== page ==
Modified Clavien-Dindo-Sink Classification System for operative complications in adult spine surgery

Dominic Ridolfi, Anthony A. Oyekan, Melissa Yunting Tang, Stephen R. Chen, Christopher J. Como, Jonathan Dalton, Emmett J. Gannon, Keith L. Jackson, Jesse E. Bible, Christopher Kowalski, S. Joseph de Groot, William F. Donaldson, Joon Y. Lee, Jeremy D. Shaw

Research output: Contribution to journalArticlepeer-review

Abstract

OBJECTIVE Currently there is no standardized mechanism to describe or compare complications in adult spine surgery. Thus, the purpose of the present study was to modify and validate the Clavien-Dindo-Sink complication classification system for applications in spine surgery. METHODS The Clavien-Dindo-Sink complication classification system was evaluated and modified for spine surgery by four fellowship-trained spine surgeons using a consensus process. A distinct group of three fellowship-trained spine surgeons completed a randomized electronic survey grading 71 real-life clinical case scenarios. The survey was repeated 2 weeks after its initial completion. Fleiss’ and Cohen’s kappa (κ) statistics were used to evaluate interrater and intrarater reliabilities, respectively. RESULTS Overall, interobserver reliability during the first and second rounds of grading was excellent with a κ of 0.847 (95% CI 0.785–0.908) and 0.852 (95% CI 0.791–0.913), respectively. In the first round, interrater reliability ranged from good to excellent with a κ of 0.778 for grade I (95% CI 0.644–0.912), 0.698 for grade II (95% CI 0.564–0.832), 0.861 for grade III (95% CI 0.727–0.996), 0.845 for grade IV-A (95% CI 0.711–0.979), 0.962 for grade IV-B (95% CI 0.828–1.097), and 0.960 for grade V (95% CI 0.826–1.094). Intraobserver reliability testing for all three independent observers was excellent with a κ of 0.971 (95% CI 0.944–0.999) for rater 1, 0.963 (95% CI 0.926–1.001) for rater 2, and 0.926 (95% CI 0.869–0.982) for rater 3. CONCLUSIONS The Modified Clavien-Dindo-Sink Classification System demonstrates excellent interrater and intrarater reliability in adult spine surgery cases. This system provides a useful framework to better communicate the severity of spine-related complications.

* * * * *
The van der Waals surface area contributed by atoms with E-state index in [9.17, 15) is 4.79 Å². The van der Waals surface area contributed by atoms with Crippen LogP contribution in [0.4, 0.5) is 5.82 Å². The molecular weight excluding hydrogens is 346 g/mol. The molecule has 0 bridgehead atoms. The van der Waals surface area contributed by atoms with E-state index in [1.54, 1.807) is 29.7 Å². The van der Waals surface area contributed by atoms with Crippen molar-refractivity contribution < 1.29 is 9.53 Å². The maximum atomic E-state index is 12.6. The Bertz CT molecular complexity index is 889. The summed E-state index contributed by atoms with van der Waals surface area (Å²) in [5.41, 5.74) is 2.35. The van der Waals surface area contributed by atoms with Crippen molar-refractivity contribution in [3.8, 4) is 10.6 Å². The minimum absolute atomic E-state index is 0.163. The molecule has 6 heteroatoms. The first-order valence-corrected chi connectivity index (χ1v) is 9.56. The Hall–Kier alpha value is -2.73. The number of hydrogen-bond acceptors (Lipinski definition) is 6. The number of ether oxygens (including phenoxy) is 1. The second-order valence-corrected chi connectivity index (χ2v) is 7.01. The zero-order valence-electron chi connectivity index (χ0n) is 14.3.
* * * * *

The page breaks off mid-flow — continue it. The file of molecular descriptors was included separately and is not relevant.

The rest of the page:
Original languageEnglish (US)
Pages (from-to)669-673
Number of pages5
JournalJournal of Neurosurgery: Spine
Volume40
Issue number5
DOIs
StatePublished - 2024

All Science Journal Classification (ASJC) codes

  • Surgery
  • Neurology
  • Clinical Neurology

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